Public Release: 

Articles on protected area management published in BioScience

Special section of monthly journal provides in-depth analyses

American Institute of Biological Sciences

Over 44,000 protected areas exist worldwide, covering nearly 14 million square kilometers. Although widely recognized as a cost-effective way to conserve biodiversity--their total area has doubled since 1975--protected areas face numerous problems. The BioScience Special Section is published immediately before the World Parks Congress being held in Durban, South Africa, from 8 September to 17 September. The coordinator of the Special Section is Jamison Ervin, a consultant to the World Wide Fund for Nature.

The Special Section includes an introductory article and four in-depth articles that describe and evaluate assessment systems that can be used to identify the most important threats facing protected areas. These include direct threats to the natural and cultural resources the areas are intended to protect, inadequate resources, and institutional problems such as inappropriate policies and inadequately trained staff.

An article by Marc Hockings, "Systems for Assessing the Effectiveness of Management in Protected Areas," reviews 27 different assessment methodologies, including ones based on quantitative and qualitative data, using an evaluation framework developed by the World Commission on Protected Areas (WCPA). Only one of the methodologies reviewed by Hockings addressed all the elements considered in the WCPA framework (context, planning, input, process, output, and outcome). Hockings urges that assessments of protected area management effectiveness be more widely used, and that monitoring and evaluation become standard practices.

Jamison Ervin's article "Rapid Assessment of Protected Area Management Effectiveness in Four Countries" summarizes results from implementation of the Rapid Assessment and Prioritization of Protected Area Management (RAPPAM) methodology developed by the World Wide Fund for Nature. The approach highlighted five threats that warranted concerted policy efforts: poaching, alien plants, tourism, logging, and encroachment. Five critical management issues that emerged were funding, staffing, research and monitoring, resource inventories, and community relations.

An article by Peter S. Goodman, "Assessing Management and Setting Priorities in Protected Areas in KwaZulu-Natal," describes a RAPPAM assessment of 110 protected areas throughout KwaZulu-Natal Province, South Africa. The assessment identified management problems, including poor design and layout of protected areas, inadequate financial resources, and staffing difficulties. The assessment, which has been influential in guiding changes in the management of protected areas in the region, also identified major threats, foremost of which is invasive alien plants.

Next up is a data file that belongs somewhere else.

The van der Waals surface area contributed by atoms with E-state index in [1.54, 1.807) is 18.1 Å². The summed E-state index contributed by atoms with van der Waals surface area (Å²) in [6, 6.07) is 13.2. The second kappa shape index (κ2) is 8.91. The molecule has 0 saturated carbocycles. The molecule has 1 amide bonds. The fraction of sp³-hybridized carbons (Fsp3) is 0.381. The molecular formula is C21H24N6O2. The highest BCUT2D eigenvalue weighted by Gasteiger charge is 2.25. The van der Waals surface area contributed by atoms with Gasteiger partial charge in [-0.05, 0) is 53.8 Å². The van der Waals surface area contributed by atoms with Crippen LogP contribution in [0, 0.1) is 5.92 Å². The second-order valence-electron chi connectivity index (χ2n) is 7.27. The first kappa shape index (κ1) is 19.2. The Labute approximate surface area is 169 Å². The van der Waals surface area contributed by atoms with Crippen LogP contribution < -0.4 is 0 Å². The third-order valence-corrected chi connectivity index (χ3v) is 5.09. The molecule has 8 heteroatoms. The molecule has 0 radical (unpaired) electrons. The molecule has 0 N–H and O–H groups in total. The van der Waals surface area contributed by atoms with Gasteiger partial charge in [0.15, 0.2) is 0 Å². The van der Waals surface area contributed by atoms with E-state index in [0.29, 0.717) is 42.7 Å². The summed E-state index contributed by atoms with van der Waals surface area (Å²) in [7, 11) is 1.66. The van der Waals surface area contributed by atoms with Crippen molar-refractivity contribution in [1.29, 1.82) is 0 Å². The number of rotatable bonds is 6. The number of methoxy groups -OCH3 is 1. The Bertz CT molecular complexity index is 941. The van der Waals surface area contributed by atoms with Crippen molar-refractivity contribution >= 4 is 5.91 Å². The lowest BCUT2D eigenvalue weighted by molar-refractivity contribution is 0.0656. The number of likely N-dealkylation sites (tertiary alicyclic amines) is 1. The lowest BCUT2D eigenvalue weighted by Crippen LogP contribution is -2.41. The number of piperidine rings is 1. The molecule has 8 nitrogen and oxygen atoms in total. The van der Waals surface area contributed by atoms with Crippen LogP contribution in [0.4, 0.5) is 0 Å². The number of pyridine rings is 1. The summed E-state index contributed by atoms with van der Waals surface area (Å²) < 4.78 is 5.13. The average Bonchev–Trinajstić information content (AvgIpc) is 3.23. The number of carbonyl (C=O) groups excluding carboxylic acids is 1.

An article by Jeffrey D. Parrish, David P. Braun, and Robert S. Unnasch, "Are We Conserving What We Say We Are? Measuring Ecological Integrity within Protected Areas," describes a framework developed by The Nature Conservancy for measuring the effectiveness of protected areas. The framework is called "Measures of Success." It entails specifying a limited number of conservation targets, specifying key ecological attributes for the targets and an acceptable range of variation for each, and rating the status of targets on the basis of whether the key attributes are within their acceptable ranges. The authors state that their approach can focus strategy development along ecological, rather than jurisdictional, boundaries.

An additional overview article by Jamison Ervin introduces the other articles in the Special Section. It discusses the scope of assessments of management effectiveness and some of the differences between approaches.


Journalists may obtain copies of the articles in the Special Section by contacting Donna Royston, AIBS communications representative, after 27 August. The articles are embargoed until 1 September.

BioScience publishes commentary and peer-reviewed articles covering a wide range of biological fields, including conservation biology. The journal has been published since 1964. The American Institute of Biological Sciences is an umbrella organization for professional scientific societies and organizations that are involved with biology. It represents 90 member societies and organizations with a combined membership of over 247,000.


BioScience online:

Disclaimer: AAAS and EurekAlert! are not responsible for the accuracy of news releases posted to EurekAlert! by contributing institutions or for the use of any information through the EurekAlert system.